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Kaiser Permanente, UCSF Genotype 100K People

By a GenomeWeb staff reporter

NEW YORK (GenomeWeb News) – Managed care organization Kaiser Permanente and the University of California, San Francisco today announced they have genotyped the DNA and analyzed the length of telomeres in more than 100,000 people as part of a genomic project.

The research represents the first major milestone reached by the partners, who began the project in 2009 with a two-year, $24.8 million grant from the Kaiser Permanente Research Program on Genes, Environment, and Health (RPGEH), and the National Institutes of Health.

"The completion of genotyping on this large and diverse population marks an unprecedented milestone in population-based genetics research," Richard J. Hodes, director of the National Institute on Aging at the National Institutes of Health, one of three institutes within NIH that provided funding for the effort, said in a statement.

"The genetic information, combined with the longitudinal clinical and health data that are already part of the Kaiser Permanente database, along with California environmental data, will create a unique and powerful resource to help answer research questions about aging, health, and disease," he said.

The first phase of the project was to extract and genotype DNA from a cohort of 100,000 participants with an average age of 65 and to measure the length of their telomeres. The participants in the project were Kaiser Permanente members.

Kaiser Permanente and UCSF said that the project will offer "a novel resource for the world of health science research by providing scientists with high quality, genome-wide data on a large and diverse population." Genetic information generated will also include data about drug metabolism and drug response, which could be used to study genetic factors that may ultimately help physicians determine the best course of treatment for ailments such as cancer and heart disease.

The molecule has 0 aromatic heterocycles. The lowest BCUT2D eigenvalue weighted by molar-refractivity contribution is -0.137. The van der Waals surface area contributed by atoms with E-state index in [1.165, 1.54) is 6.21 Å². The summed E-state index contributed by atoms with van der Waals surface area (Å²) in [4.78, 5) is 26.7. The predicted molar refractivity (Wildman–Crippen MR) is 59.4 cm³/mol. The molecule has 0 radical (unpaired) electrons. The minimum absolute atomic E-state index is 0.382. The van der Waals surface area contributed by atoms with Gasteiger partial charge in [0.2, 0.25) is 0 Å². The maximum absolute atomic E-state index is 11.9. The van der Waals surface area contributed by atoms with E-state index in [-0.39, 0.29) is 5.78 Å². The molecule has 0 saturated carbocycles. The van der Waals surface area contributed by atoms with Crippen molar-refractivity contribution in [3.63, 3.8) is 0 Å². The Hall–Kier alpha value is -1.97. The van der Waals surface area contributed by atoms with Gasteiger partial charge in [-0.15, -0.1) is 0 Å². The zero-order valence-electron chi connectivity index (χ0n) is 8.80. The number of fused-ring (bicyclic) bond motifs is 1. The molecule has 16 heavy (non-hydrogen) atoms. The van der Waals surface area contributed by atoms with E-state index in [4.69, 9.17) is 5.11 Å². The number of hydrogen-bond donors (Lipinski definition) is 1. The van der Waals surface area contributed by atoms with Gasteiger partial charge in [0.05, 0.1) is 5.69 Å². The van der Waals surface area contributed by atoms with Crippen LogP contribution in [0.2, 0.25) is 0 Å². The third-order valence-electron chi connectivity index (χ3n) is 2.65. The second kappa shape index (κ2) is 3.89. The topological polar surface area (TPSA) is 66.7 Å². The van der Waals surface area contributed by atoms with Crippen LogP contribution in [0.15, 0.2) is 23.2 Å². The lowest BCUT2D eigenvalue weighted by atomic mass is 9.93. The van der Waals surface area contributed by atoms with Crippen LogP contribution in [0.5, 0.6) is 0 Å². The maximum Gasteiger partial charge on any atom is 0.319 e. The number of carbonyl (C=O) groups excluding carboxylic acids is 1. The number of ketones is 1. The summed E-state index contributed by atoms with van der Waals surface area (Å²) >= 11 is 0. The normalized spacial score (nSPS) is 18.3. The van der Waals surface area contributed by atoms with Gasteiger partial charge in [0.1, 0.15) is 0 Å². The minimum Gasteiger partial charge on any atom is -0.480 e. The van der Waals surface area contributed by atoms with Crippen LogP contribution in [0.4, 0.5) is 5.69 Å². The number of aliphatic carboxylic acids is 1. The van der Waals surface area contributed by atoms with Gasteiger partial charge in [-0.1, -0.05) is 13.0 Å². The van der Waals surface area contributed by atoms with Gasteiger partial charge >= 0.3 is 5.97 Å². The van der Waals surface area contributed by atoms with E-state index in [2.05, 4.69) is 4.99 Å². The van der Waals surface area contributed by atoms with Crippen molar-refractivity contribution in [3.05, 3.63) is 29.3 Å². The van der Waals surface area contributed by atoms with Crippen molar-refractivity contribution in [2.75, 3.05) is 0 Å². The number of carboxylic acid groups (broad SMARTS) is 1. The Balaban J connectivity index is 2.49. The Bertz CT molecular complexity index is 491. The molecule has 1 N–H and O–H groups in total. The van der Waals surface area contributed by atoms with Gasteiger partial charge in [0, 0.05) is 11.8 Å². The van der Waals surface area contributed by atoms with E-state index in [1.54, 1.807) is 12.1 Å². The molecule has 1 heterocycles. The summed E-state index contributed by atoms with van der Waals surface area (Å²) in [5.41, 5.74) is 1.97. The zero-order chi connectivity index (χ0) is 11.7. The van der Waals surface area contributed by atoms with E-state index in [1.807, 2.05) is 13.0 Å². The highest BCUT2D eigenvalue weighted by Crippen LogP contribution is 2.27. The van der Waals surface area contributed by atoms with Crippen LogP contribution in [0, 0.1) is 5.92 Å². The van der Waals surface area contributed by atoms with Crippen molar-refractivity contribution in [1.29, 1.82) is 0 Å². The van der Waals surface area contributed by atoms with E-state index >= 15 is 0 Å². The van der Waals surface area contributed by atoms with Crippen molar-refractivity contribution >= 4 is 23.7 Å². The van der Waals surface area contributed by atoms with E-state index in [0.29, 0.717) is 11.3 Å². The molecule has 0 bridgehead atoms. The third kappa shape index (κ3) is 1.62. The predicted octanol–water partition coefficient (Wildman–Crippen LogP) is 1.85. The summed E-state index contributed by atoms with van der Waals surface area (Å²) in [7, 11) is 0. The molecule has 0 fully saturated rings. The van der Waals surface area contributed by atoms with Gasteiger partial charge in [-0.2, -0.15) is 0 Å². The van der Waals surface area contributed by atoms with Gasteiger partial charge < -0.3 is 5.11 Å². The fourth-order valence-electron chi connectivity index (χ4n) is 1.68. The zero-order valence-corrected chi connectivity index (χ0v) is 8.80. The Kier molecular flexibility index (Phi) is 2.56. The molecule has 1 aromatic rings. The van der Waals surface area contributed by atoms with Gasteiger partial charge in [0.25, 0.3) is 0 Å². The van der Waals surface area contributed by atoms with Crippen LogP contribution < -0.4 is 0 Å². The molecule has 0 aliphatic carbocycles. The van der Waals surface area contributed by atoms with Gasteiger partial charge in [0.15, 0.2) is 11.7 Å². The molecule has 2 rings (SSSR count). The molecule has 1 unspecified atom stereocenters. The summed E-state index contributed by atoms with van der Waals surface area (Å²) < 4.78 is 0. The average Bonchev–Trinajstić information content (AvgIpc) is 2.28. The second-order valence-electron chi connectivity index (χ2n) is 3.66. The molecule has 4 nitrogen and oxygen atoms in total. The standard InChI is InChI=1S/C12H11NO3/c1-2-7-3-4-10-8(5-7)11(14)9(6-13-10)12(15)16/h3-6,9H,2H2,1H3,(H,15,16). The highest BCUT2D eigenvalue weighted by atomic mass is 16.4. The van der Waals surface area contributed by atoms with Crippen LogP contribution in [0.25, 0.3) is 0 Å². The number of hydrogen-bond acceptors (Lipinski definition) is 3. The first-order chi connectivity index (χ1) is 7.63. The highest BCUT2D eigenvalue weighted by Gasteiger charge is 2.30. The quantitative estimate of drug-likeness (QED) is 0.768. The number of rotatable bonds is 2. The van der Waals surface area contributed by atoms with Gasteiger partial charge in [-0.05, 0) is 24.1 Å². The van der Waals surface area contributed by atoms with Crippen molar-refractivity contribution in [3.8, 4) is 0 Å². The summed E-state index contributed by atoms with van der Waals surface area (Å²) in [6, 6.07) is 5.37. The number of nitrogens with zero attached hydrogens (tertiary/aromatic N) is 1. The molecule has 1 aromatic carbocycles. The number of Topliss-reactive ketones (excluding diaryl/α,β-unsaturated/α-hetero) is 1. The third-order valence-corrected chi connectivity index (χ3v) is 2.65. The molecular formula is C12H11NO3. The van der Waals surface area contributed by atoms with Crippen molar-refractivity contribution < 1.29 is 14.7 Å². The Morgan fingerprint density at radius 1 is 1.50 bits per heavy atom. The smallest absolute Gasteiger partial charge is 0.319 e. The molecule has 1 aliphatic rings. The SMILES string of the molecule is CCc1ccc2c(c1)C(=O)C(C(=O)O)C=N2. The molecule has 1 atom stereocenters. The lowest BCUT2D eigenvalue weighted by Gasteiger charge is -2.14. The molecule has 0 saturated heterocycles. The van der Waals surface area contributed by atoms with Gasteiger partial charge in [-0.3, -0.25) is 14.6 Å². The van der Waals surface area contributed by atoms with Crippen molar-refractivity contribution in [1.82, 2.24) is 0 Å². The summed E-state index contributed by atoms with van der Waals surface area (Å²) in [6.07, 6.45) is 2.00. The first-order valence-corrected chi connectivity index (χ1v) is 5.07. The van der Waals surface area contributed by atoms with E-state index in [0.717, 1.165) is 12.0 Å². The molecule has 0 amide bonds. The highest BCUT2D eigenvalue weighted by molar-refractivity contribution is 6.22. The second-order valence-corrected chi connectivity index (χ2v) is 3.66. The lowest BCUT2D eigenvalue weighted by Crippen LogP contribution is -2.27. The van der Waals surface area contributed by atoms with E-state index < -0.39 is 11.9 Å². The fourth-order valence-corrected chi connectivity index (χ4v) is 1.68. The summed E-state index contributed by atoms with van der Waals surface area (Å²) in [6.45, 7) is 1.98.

The results from this first phase will be linked to a "broad spectrum" of California environmental data, as well as to current and historical health-related information from participant health surveys and the Kaiser Permanente electronic health record.

Completion of the milestone was achieved in 15 months. Neil Risch, co-director of Kaiser Permanente RPGEH, and director of the UCSF Institute for Human Genetics, said that such a pace was made possible by critical factors such as Kaiser Permanente's extensive health records, and the willingness of so many of its members in the diverse Northern California region to participate, as well as a history of collaboration between Kaiser Permanente and UCSF.

Risch also cited new genotyping technology from Affymetrix.

"The truth is that this project would have been impossible at any other time or place," Risch said. "No single institution could have combined this level of genetic science with such deep health records on this diverse and large a number of patients. And without the funding, we could never have developed the technology to make this happen."

To complete the genotyping project, Kaiser Permanente built a new, high-throughput laboratory in Oakland, Calif., for extraction of the DNA. The DNA was then transferred to UCSF's Institute of Human Genetics, which collaborated with Affymetrix to create custom Axiom arrays for genotyping 675,000 to 900,000 genetic markers across all 100,000 samples.

The project will result in the largest resource of telomere data available, and will be the first such resource linked to health records of such numbers and diversity through Kaiser Permanente, according to the partners.

During the next year, researchers from Kaiser Permanente and UCSF will process and catalogue the genotyping data, which will be made available to researchers in late 2012.

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